Karen claims I started “the bathroom train” this morning at 5:00am when I got up to relieve my bladder. Nate followed when I returned, and Karen shortly after. She never did get back to sleep.
Breakfast, as promised the night before, came as part of our dinner package deal. It was nothing special, just rice porridge and mantou (Chinese steamed buns). “Just fuel” as John says, to feed the long day of hiking ahead. There were peanuts we could put inside which improved the flavour a little bit.
Waved a bus down along the road by our hostel and road it to the end of the line. Our plan was to start at the farthest away hike first and make our way towards home.
When we got off the bus we were greeted by a sign that read something like, “If you don’t see this scenery you will regret it.”
We headed its advice and took a look at the spectacular views of the miles of towering stone pillars from various viewing platforms. Only problem was the photo taking booths that had taken up the platforms, and there were long lines just to take a peek at the view. Funny thing was most of the people being photographed didn’t even look at the scenery themselves, just posed with their backs to it. I wanted to shout “You’re looking the wrong way!’ not that they would have understood me.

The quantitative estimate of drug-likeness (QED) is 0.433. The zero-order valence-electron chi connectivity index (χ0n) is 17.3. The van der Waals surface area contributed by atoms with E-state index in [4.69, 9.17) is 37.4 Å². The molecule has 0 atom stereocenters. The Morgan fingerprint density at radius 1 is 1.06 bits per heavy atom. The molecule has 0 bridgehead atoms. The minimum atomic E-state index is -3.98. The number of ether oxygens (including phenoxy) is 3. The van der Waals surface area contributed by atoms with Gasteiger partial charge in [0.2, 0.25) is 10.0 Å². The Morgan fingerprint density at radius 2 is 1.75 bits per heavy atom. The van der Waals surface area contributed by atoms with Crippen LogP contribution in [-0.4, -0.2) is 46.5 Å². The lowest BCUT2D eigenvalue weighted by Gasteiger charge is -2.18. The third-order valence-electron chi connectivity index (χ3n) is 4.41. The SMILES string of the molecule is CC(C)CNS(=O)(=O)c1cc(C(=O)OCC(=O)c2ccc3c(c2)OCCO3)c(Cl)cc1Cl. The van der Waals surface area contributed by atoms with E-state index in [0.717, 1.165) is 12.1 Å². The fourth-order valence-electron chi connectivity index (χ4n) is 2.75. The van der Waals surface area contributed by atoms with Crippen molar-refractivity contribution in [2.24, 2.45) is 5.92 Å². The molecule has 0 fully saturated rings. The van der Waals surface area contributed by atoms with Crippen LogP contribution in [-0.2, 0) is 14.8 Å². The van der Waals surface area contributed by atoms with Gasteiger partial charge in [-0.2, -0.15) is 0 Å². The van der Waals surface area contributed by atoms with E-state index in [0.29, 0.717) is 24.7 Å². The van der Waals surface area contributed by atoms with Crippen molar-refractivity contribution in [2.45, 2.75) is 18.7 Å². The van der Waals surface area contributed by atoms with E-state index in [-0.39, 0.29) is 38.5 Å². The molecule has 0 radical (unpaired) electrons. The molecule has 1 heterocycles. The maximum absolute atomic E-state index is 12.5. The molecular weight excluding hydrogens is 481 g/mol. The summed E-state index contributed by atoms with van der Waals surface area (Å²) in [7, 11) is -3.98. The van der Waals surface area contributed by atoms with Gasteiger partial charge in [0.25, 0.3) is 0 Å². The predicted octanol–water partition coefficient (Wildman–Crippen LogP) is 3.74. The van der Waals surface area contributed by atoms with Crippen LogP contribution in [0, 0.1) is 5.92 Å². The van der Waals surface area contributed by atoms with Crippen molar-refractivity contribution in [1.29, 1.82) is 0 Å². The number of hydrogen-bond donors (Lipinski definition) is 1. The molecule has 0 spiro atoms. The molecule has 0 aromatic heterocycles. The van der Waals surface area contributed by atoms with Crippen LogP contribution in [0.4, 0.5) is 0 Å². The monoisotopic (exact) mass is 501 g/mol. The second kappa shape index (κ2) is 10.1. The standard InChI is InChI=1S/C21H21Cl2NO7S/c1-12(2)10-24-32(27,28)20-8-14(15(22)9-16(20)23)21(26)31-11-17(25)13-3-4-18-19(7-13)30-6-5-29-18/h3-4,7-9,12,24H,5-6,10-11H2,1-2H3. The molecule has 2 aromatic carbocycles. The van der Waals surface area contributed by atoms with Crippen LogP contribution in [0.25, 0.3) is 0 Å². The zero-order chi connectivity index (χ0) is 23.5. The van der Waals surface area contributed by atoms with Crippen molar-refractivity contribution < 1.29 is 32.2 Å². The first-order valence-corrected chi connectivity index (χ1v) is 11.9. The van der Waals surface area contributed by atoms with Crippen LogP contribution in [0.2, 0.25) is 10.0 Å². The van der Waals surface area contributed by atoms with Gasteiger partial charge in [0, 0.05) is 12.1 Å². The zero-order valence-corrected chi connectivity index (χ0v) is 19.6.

One big bolder that stuck up from the ground had a huge collection of twigs shoved underneath it as if they were trying to hold up the mountain! Made the base of the rock look like an opening to a clam shell!
We had a brief moment of confusion when we got onto the next bus, as the driver veered off course and we worried we were being taken to the wrong place. Fortunately the driver was just stopping for gas, and shifted us over to a new bus at the gas station.
John was the only one who claimed to be able to see a stone tortoise rock formation. I’m pretty sure he was only saying that to bug Karen, who got quite worked up that he wouldn’t tell her where it was. Pretty sure he was making it up. Saw the rare wild Chinese McDonald’s M. That’s right, in this beautiful natural paradise, way the heck out on top of a mountain is a McDonald’s. Nate bought ice-cream, but Karen wasn’t impressed. Took some pictures of a pagoda we could see sticking above the trees but didn’t walk out to it.